Where do we stand? Well, the project has lifted off

In order to make sure the multifaceted transition works smoothly, implementing PoS is done over various phases. The first phase was initiated back on December 1st 2020. To kick things off, the so-called Beacon Chain was launched as the first pillar of Ethereum 2.0. As the central nervous system for Ethereum 2.0, the Beacon Chain stores and manages the registry of validators and their stakes. At the same time and through the Beacon Chain, consensus rules will be applied. Said simply: The Beacon Chain is the base layer for Ethereum 2.0 coordinating the network’s entire on-chain activities.

The Beacon Chain can be considered the output of the coordination mechanism among validators. The latter are in charge of proposing blocks and once those validators agree on a new block, this block is added to the existing Blockchain. After 32 blocks in a row – called an epoch – a checkpoint is established on the Beacon Chain, finalising all the transactions that happened. Which validator gets to add the block and is rewarded with newly issued Ether for doing so, is pseudorandomly selected.

So, through the Beacon Chain and its validator set the security of the new Ethereum 2.0 blockchain is enforced. If validators try to double-spend by proposing incorrect blocks, a slashing mechanism will punish them for their attempted wrongdoing. Validators that do get slashed because of malicious activities see their stake within the network cut down significantly.

Next up: Merging the two systems and initiating sharding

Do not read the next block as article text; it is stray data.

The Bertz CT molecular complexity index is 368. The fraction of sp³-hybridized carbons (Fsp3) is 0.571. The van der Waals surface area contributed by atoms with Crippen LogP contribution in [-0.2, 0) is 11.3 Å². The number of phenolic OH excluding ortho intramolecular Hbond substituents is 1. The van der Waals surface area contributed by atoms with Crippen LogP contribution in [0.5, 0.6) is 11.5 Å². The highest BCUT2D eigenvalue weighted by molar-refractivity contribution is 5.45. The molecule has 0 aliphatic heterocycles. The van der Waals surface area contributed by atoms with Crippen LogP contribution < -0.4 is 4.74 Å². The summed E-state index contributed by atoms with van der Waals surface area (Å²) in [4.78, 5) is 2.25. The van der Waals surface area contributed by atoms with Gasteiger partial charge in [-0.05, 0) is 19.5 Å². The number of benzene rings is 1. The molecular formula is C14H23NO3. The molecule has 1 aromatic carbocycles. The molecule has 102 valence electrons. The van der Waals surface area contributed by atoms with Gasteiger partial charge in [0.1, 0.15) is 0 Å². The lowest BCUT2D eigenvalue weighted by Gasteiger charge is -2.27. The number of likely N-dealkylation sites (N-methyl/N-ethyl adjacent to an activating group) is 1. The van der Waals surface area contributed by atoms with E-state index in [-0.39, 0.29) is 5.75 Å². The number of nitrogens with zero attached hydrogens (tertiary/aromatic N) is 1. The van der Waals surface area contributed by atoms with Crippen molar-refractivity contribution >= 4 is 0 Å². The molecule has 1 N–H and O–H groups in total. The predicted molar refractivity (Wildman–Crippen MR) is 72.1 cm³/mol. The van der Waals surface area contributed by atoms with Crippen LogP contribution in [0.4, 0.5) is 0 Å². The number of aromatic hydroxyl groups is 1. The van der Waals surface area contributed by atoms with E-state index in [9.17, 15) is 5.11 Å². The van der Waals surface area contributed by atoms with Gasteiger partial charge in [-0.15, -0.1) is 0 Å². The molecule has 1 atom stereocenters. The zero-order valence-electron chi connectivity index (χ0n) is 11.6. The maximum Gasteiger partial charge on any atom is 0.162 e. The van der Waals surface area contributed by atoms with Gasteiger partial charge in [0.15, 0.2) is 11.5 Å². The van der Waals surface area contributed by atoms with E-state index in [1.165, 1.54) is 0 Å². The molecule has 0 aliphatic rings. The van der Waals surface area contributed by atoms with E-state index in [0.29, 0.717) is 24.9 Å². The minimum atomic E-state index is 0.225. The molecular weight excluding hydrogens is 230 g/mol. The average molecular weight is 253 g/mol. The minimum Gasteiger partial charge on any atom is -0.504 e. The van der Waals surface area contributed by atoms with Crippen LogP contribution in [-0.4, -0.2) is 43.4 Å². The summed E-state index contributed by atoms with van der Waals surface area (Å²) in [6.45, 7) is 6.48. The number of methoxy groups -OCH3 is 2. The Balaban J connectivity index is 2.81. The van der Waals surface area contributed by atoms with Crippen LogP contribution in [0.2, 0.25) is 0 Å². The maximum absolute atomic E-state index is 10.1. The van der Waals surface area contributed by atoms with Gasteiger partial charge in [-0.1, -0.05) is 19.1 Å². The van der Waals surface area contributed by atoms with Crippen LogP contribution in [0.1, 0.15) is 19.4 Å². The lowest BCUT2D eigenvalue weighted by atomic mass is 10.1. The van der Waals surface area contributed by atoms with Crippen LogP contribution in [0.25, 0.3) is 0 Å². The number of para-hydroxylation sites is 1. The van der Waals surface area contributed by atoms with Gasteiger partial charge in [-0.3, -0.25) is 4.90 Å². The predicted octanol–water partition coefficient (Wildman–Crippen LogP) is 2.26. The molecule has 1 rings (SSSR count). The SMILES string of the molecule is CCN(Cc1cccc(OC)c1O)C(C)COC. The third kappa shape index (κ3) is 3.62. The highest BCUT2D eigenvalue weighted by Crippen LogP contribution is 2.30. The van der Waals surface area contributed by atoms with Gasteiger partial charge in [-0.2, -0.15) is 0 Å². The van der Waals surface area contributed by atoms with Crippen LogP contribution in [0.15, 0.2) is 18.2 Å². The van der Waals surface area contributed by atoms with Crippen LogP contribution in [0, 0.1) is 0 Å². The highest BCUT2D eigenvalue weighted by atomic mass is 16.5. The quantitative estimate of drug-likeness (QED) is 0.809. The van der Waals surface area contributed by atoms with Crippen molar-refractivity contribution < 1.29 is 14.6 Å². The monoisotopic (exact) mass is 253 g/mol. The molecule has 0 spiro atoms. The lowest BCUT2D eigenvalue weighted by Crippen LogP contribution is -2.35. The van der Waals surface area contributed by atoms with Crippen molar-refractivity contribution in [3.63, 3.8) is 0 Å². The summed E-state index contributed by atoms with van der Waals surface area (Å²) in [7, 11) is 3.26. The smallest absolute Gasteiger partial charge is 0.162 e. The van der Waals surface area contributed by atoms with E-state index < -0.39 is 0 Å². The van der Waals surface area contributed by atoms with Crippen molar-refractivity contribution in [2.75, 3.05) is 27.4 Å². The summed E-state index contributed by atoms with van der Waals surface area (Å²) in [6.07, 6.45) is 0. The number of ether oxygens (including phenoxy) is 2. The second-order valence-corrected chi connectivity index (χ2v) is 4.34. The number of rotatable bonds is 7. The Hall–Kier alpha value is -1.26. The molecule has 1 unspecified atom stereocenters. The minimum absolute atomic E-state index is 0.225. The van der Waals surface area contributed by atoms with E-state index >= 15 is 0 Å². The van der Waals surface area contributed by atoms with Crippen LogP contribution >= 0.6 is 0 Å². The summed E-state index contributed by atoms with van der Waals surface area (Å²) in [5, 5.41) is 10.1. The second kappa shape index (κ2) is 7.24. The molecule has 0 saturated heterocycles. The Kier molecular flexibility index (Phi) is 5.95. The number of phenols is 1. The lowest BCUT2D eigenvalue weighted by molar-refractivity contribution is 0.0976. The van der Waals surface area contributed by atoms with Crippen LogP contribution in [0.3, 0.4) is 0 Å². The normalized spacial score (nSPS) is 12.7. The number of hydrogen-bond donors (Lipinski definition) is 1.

Following the launch of the Beacon Chain, Ethereum’s current mainnet will be merged with the Beacon Chain PoS system. This will mark the end of PoW for Ethereum as Ethereum’s current blockchain will be transferred to the new Ethereum 2.0 network. Effectively, the entire data set of Ethereum 1.0 will be one single shard on Ethereum 2.0.

So, every single address, every Ether and every other token that is now active on Ethereum 1.0 will be transferred. Ethereum developers and stakeholders are working hard to make sure this transition and integration into Ethereum 2.0 will function as smoothly and uninterruptedly as possible. Once this migration has come to pass, Ethereum’s move from PoW to PoS will be complete as Ethereum’s current smart contract and transaction data will subsumed in the new system. If anything along the way goes wrong, there is always the possibility to do a rollback and restore a prior state of the blockchain. This safety mechanism creates assurance for all people involved.

The last step is dubbed the introduction of shard chains. Shards – as they are also called – will give Ethereum more capacity to store, access and process data. They are implemented using a process called sharding. Following a basic concept in computer science, the Ethereum Ledger is split up horizontally to spread the data load. This makes this new setup more scalable as network congestion is reduced and transaction throughput increase because data is offloaded to different shard chains.